Posted in Kafevend Blog
In a 2008 survey, America's fondness for iced tea was illuminated by the discovery that around 85% of all the tea drunk in America was iced tea- a significant majority, I'm sure you'll agree. But when did this obsession start?
Recipes popping up in America from the late 19th century show a rising popularity in using new fangled ice boxes to create and store 'refrigerator tea'. In fact, the current recipe for iced tea is not that far removed from those used around 130 years ago. Commonly held to be where iced tea was invented, the St. Louis World's Fair in 1904 was instead responsible for helping to spread knowledge of the drink across America and indeed the globe, given its large and diverse patronage. As the story goes, Richard Blechynden was concerned about how people attending the fair were not taking the tea he was giving out. Reasoning this was due to the hot weather, he made iced tea to hand out. It proved popular, and it is believed that people returning home spread word of this new fangled and tasty beverage.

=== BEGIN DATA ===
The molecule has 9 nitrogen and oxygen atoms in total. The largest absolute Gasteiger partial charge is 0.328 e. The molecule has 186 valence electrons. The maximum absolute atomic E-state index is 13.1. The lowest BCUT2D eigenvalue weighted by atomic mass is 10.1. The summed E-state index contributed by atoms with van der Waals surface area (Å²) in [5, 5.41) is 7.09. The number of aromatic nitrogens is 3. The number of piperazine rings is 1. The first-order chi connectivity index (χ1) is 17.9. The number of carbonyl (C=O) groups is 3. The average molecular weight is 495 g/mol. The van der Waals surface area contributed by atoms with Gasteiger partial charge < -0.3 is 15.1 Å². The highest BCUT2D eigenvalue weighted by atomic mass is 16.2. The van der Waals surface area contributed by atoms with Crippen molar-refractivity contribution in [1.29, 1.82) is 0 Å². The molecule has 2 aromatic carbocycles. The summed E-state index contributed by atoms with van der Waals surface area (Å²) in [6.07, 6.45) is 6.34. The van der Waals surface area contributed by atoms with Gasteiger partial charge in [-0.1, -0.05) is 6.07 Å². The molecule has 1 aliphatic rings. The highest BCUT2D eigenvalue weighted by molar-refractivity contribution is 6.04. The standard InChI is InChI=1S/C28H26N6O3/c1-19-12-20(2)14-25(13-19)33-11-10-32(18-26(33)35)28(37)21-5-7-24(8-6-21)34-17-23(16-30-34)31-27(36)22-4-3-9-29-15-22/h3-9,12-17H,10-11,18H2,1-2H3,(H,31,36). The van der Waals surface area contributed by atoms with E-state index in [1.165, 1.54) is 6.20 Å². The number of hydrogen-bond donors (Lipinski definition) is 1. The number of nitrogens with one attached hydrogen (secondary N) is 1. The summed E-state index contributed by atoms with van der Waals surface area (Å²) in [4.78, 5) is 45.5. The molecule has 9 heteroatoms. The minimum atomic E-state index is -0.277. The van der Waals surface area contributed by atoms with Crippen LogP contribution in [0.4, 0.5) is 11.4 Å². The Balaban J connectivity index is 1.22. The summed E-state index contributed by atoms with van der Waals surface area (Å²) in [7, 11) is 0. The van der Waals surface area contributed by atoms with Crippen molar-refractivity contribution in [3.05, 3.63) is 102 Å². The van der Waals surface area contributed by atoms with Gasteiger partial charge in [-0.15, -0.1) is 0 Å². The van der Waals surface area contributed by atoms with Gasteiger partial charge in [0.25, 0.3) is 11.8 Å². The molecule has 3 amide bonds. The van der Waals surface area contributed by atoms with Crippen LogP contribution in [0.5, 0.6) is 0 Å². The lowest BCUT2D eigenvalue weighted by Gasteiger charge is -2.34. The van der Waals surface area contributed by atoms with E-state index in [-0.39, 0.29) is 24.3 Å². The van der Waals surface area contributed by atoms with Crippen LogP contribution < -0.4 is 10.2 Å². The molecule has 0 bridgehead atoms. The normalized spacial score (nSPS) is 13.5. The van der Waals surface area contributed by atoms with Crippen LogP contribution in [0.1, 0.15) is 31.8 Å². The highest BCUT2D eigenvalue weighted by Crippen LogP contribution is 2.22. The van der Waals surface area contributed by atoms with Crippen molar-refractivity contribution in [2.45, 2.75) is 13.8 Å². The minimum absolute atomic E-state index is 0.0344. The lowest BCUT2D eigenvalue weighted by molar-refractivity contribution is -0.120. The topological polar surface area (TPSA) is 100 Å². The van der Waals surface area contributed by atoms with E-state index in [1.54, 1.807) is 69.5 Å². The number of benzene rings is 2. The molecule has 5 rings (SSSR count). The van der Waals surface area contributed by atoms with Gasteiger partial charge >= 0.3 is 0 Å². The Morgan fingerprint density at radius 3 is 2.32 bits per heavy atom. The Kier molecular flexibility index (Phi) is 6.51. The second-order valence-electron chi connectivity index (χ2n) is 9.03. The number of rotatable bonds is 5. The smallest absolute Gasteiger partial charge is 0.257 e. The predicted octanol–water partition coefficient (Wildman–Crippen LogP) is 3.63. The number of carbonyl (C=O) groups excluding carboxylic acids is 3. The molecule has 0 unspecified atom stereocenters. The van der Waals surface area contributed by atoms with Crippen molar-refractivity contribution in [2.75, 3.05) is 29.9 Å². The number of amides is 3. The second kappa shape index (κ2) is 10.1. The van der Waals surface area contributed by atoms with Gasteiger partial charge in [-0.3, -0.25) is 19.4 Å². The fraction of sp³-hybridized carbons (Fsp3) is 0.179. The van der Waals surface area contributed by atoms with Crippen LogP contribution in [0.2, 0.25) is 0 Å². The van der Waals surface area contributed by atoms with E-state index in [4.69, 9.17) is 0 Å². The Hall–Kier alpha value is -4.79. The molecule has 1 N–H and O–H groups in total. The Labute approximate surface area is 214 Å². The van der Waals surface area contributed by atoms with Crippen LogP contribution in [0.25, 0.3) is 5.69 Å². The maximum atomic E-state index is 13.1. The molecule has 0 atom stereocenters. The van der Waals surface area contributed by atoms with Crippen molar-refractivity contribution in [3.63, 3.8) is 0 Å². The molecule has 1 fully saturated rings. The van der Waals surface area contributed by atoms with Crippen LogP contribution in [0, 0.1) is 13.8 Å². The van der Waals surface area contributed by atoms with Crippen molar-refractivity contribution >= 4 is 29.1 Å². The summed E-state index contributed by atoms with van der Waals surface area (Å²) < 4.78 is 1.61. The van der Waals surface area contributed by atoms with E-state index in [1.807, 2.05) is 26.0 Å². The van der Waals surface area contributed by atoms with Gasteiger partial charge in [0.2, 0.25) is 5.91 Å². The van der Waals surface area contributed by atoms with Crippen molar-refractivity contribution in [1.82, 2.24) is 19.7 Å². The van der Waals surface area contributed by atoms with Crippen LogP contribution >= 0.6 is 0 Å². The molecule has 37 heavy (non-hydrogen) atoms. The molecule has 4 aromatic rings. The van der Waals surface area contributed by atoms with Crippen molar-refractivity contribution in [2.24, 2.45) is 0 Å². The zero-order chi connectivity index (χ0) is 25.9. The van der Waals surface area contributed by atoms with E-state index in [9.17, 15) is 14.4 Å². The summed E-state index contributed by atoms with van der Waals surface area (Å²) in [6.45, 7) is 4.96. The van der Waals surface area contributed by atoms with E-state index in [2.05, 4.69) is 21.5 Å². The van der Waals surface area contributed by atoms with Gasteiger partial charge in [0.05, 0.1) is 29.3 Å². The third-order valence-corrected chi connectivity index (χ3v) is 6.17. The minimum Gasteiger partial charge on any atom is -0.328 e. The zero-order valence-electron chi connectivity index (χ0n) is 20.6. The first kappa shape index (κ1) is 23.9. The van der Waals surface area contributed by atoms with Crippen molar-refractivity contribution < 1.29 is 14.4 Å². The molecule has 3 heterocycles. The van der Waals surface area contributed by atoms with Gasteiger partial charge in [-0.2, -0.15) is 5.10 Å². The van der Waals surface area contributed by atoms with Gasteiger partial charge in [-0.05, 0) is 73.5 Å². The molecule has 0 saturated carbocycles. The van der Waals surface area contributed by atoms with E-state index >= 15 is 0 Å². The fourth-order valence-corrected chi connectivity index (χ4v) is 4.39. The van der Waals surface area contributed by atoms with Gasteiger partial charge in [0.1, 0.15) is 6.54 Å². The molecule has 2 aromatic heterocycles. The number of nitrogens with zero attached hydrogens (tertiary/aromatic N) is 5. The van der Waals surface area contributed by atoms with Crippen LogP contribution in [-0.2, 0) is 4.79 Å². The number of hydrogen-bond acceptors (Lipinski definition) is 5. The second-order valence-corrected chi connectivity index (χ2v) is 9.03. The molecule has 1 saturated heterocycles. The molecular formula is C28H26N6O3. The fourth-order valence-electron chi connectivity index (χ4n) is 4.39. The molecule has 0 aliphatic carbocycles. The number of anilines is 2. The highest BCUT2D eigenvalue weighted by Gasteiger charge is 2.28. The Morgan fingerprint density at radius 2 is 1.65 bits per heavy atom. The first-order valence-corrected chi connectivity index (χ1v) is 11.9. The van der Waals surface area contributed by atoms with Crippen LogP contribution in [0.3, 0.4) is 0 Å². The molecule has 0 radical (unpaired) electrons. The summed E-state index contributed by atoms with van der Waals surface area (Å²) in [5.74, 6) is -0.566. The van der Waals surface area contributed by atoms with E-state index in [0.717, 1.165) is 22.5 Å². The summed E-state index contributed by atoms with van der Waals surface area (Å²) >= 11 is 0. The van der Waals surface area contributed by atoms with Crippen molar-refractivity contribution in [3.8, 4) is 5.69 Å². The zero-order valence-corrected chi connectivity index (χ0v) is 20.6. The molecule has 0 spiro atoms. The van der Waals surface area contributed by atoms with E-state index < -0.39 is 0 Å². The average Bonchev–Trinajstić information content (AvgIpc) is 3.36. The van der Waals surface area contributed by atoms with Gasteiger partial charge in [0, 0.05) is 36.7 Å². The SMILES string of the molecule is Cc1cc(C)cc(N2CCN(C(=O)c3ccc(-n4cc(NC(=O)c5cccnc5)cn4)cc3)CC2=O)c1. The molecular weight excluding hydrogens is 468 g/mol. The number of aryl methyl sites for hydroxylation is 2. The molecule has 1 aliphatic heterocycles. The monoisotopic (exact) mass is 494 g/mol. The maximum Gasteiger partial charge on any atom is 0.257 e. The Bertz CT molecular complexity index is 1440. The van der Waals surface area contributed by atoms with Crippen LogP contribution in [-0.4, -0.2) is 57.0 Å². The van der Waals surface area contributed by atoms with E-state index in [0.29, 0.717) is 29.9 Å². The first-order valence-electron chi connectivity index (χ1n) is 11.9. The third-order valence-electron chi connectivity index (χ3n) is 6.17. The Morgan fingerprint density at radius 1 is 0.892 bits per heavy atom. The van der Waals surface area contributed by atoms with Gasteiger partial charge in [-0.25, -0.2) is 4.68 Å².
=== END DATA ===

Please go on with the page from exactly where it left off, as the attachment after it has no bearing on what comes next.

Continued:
Nowadays, iced tea is available as both a home made and a store bought bottled drink ( such as Lipton's iced tea), and is also available in different varieties- a major difference being whether it is sweetened or not, either with sugar or syrups ( which can be flavoured). A wedge of lemon is a common feature of iced tea served in bars and restaurants, though lime is also becoming a popular addition. Green tea was the most prominent tea in America before WW2, but after the war there was a shift to black tea, due to trade restrictions. Today however, as in many countries, green tea is making a resurgence given its positive connotations with health.